“Grow your hair out,” she would say, “and use your money to buy skirts. Wear them on weekends with your friends. And lose some weight! No man would like you if you’re like this.”
Twenty-two years now of the same thing. I thought I’d be used to it.
“I don’t see you wearing lipstick. And don’t be so fierce to guys. You need to be softer. I’m saying this for your future. For your own happiness.”
But I am not used to it, and every day I just want to die. Every day I wish I didn’t have a future to endure.
These are some normal expectations that I shoulder for being born with a vagina. I used to wish I were a boy, because all I knew was if you’re not a girl, then you’re a boy; now that I’m slightly less clueless, I just wish I could survive in the iron maiden that is gender roles.
I come from a conservative Chinese family, where the path is set in stone depending on what genital you have, just like any other traditional culture out there. For males, you’re expected to step up and take care of the family business. Your life goal is to be rich, because it doesn’t matter if you’re ugly or if you have no redeeming qualities at all, girls will flock if you have the cash.
For females, you must be obedient and pretty, and education is not a priority. My mother doesn’t even want me to get a master’s degree, scared I’d “be smarter than guys, so I won’t find a husband,” an absurd perception in 2016, but strongly held nonetheless. It seems a big deal if a girl can’t be married off, because that’s a Chinese girl’s life purpose. In China, women who don’t marry past their late twenties are called leftover women. I guess that’s my mother’s biggest fear.
I like menswear and I think I look cute with my hair short. I’m fierce and fearless for the most part. I want to be smarter than guys. And girls and neither and those who are in between. I want to be a leftover woman. All I knew about being a girl was the expectations pushed onto me and I despised everything about it: the dresses, the docility, the self-worth derived from being good enough for a man. Now I don’t hate the idea of being a girl anymore, just the suffocating pressure of femininity from my mother. The one thing I’m glad about living like this is that it made me a feminist.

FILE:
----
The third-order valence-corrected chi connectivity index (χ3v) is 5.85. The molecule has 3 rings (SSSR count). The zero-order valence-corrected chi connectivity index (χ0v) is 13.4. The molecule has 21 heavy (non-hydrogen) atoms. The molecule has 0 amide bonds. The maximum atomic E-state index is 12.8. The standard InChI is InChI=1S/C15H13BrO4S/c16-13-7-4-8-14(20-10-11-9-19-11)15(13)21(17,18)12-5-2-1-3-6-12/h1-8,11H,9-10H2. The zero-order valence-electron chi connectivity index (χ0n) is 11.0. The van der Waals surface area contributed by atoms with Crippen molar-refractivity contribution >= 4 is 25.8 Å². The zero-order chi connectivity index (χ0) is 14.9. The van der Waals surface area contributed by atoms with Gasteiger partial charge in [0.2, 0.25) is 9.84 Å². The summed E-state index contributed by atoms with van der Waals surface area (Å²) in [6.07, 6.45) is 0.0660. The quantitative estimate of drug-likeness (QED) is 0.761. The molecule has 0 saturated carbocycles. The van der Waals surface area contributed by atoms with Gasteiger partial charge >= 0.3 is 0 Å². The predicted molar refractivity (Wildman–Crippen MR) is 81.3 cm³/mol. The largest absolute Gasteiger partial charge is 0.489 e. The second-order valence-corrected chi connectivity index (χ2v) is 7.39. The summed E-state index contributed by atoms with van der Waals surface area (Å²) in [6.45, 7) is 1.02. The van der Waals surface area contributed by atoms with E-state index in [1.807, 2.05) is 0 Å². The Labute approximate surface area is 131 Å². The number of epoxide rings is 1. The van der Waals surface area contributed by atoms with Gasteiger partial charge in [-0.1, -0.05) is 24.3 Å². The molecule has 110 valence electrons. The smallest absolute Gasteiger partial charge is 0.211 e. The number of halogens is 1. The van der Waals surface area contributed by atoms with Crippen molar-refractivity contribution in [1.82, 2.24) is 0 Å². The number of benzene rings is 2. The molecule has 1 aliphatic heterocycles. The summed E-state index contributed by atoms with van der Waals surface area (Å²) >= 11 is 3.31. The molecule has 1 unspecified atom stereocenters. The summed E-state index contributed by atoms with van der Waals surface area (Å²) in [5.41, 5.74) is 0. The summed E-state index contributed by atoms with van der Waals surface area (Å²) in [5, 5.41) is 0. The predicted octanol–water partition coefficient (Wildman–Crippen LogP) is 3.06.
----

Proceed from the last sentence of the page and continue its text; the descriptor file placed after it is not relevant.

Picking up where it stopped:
None of the above is acceptable. I’ve always been the odd one out. Especially in my family, I am everything wrong, the ultimate example of what not to be. I thought the constant verbal beating was acceptable. I thought it shouldn’t hurt, so there were times when I didn’t pay attention to the pain I clearly felt. It took me years to understand that this situation can cause depression, and that I shouldn’t have to feel like this.
The dysphoria is real, and so is my right to be happy. For example, to you, clothes are probably just clothes, that’s all, but being told to wear something I’m not comfortable in horrifies me. This may sound like a joke even to me, but some feminine clothing gives me crazy levels of stress and anxiety. I’ve understood the root of this problem and the importance of the matter, and to take myself seriously when something makes me uncomfortable or sad.
There’s an ever-present disconnect when I socialize, a gap between my view of the world and theirs. I’ll twitch my eye at words and actions that seem light and harmless. When sexist jokes and remarks come up I burn with fiery passion to punch them with my fist of knowledge. It is difficult not to interrupt someone and go, “Actually, that has nothing to do with that specific gender . . . .”
Often I feel like I should educate people when they are (hopefully) unintentionally hurtful, as I feel like I carry a baggage of responsibility of someone holding the privilege of knowing. I’d like to think that when people are more educated, then maybe being oneself wouldn’t be so nerve-wracking.
Not to mention the disconnect between me and my body – wishing a scalpel would cut through parts I don’t want on myself. I’ve given up on tracing down the culprit of this desire. Is it the remains of my hate towards femininity? Years of discomfort and not being in touch with my own gender? My body my choice, I’ve learnt, so whatever the case may be, I’m going to do anything needed to make me feel better. Then there’s disconnect between how other people view me and how I want to be viewed. This one is less important than the rest, admittedly, but that’s because that’s the kind of person I am. I know this is a big source of distress to many people.
The pressure of gender roles can cause real harm. It may affect one’s physical and mental health. The lack of understanding of this issue makes it difficult for people whose gender identities don’t conform to live, to just be. It’s a real problem for cisgender and transgender people alike. In a perfect world everyone is accepting and we all have choices despite our gender or sex. By writing this I hope I can get us to look to that direction.
Lenn is a not-so-freshgrad who wears black and a little bit of red. Loves bread and rambles about gender and other problems with hip hop playing in the background.